Harvest draws to an early end in Sonoma County
Anne Dempsey finally will be able to relax for Halloween this year.
As winemaker at Gundlach Bundschu Winery in the Sonoma Valley, Dempsey typically would still be almost two weeks away from the end of the North Coast grape harvest.
But this year, she received her last grapes Oct. 13, bins of merlot that marked the conclusion of the 2015 harvest for the family-operated winery.
“Usually, I remember going to the store in August, then later I turn around and there are pumpkins and I don’t what happened,” she said of the way time blurs in Wine Country during harvest, when everyone from field workers in the vineyard to cellar rats in the winery put in long, exhausting hours to pick and process the region’s grape crop.
Most of the grape harvest wrapped up last week in Sonoma County, though a few wineries still are picking, said Sean Carroll, spokesman for Sonoma County Winegrowers, a trade group that represents more than 1,800 grape growers. Historically, harvest ends on the North Coast around Nov. 1.
Adam Lee, co-founder of Siduri Wines, said that he actually took a trip with several other fathers from his children’s school to attend a Giants game in late September — an unheard-of excursion for most winemakers at that time of year. He finished harvest Oct. 2 when the last of his pinot noir crop came into his Santa Rosa facility, the earliest ever for Siduri outside its first year of operation, when production was limited.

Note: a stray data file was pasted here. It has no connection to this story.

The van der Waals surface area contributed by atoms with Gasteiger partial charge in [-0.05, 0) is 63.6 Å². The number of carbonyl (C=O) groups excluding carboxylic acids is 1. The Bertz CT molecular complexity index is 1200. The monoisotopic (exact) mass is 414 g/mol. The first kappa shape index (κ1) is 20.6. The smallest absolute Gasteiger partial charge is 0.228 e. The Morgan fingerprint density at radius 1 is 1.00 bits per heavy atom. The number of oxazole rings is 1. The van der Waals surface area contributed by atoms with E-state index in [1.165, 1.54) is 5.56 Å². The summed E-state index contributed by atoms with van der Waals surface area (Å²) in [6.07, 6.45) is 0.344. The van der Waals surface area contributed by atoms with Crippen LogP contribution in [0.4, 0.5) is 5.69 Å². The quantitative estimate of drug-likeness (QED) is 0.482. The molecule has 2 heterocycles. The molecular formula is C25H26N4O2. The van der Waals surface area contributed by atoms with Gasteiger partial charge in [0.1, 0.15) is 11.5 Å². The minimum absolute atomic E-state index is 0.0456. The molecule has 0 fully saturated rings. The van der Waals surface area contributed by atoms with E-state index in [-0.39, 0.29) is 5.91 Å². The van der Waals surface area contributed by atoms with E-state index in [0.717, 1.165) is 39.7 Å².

“I got a little more time at home,” said Lee, who sold the winery to Jackson Family Wines in January but still serves as its winemaker. “There is a lot of school stuff that goes on the beginning of the year. … I miss seeing my kids.”
At Jordan Vineyards and Winery, harvest ended Sept. 28, the earliest since 1997, according to Lisa Mattson, spokeswoman for the Alexander Valley winery.
The North Coast grape crop will be much smaller than normal this year, with estimates ranging from 15 percent to 25 percent less. Some varieties had much smaller yields, such as pinot noir and cabernet sauvignon, especially the latter grown on hillsides.
“Pinot has always been the one variety that has been a finicky son of a gun,” said Glenn Proctor, a partner at Ciatti Co., a San Rafael wine and grape broker.
Pinot noir yields dropped to 2 to 3.5 tons per acre this year, down from 4.5 to 5 tons per acre last year, Proctor noted. Lee said his pinot noir yields were down about 40 percent this year.
The smaller crop is a result of a growing season that began earlier than usual this year, when high temperatures at the beginning of the year triggered bud break weeks earlier than normal.
However, cooler weather in the spring prolonged fruit-set, when small flowers on the vines are transformed into tiny grapes. That set the stage for a smaller crop and an early harvest, along with uneven ripening in some vineyards.
Weather during the summer was ideal for growers with the exception of two heat spikes — the last one occurring right after Labor Day — that brought the fruit to optimal ripeness and forced winemakers to schedule their picks.